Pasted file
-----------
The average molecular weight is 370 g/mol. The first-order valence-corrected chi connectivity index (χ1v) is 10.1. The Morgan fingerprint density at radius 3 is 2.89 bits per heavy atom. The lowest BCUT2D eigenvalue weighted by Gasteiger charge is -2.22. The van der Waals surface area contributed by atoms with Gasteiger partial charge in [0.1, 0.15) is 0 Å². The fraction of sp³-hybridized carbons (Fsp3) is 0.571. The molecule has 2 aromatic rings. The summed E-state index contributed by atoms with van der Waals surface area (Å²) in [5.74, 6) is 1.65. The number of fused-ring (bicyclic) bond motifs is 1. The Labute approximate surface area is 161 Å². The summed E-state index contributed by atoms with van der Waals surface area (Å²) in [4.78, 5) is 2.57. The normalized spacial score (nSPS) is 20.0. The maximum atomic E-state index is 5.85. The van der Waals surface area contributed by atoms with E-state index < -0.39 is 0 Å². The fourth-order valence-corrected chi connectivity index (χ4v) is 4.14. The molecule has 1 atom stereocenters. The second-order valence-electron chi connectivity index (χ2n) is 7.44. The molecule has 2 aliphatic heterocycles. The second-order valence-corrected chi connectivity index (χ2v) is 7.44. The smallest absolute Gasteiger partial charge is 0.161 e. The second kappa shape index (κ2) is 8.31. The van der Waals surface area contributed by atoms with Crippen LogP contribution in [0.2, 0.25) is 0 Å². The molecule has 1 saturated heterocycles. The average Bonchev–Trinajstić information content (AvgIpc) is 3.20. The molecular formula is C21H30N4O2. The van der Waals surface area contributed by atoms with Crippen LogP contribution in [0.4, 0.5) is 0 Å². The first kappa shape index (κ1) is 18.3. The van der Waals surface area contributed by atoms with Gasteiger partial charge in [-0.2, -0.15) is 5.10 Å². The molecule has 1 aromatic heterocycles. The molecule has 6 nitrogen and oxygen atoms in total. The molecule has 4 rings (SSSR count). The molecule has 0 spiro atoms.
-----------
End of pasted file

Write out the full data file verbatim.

The average molecular weight is 370 g/mol. The first-order valence-corrected chi connectivity index (χ1v) is 10.1. The Morgan fingerprint density at radius 3 is 2.89 bits per heavy atom. The lowest BCUT2D eigenvalue weighted by Gasteiger charge is -2.22. The van der Waals surface area contributed by atoms with Gasteiger partial charge in [0.1, 0.15) is 0 Å². The fraction of sp³-hybridized carbons (Fsp3) is 0.571. The molecule has 2 aromatic rings. The summed E-state index contributed by atoms with van der Waals surface area (Å²) in [5.74, 6) is 1.65. The number of fused-ring (bicyclic) bond motifs is 1. The Labute approximate surface area is 161 Å². The summed E-state index contributed by atoms with van der Waals surface area (Å²) in [4.78, 5) is 2.57. The normalized spacial score (nSPS) is 20.0. The maximum atomic E-state index is 5.85. The van der Waals surface area contributed by atoms with E-state index < -0.39 is 0 Å². The fourth-order valence-corrected chi connectivity index (χ4v) is 4.14. The molecule has 1 atom stereocenters. The second-order valence-electron chi connectivity index (χ2n) is 7.44. The molecule has 2 aliphatic heterocycles. The second-order valence-corrected chi connectivity index (χ2v) is 7.44. The smallest absolute Gasteiger partial charge is 0.161 e. The second kappa shape index (κ2) is 8.31. The van der Waals surface area contributed by atoms with Crippen LogP contribution in [0.2, 0.25) is 0 Å². The molecule has 1 saturated heterocycles. The average Bonchev–Trinajstić information content (AvgIpc) is 3.20. The molecular formula is C21H30N4O2. The van der Waals surface area contributed by atoms with Crippen LogP contribution in [0.4, 0.5) is 0 Å². The first kappa shape index (κ1) is 18.3. The van der Waals surface area contributed by atoms with Gasteiger partial charge in [-0.2, -0.15) is 5.10 Å². The molecule has 1 aromatic heterocycles. The molecule has 6 nitrogen and oxygen atoms in total. The molecule has 4 rings (SSSR count). The molecule has 0 spiro atoms.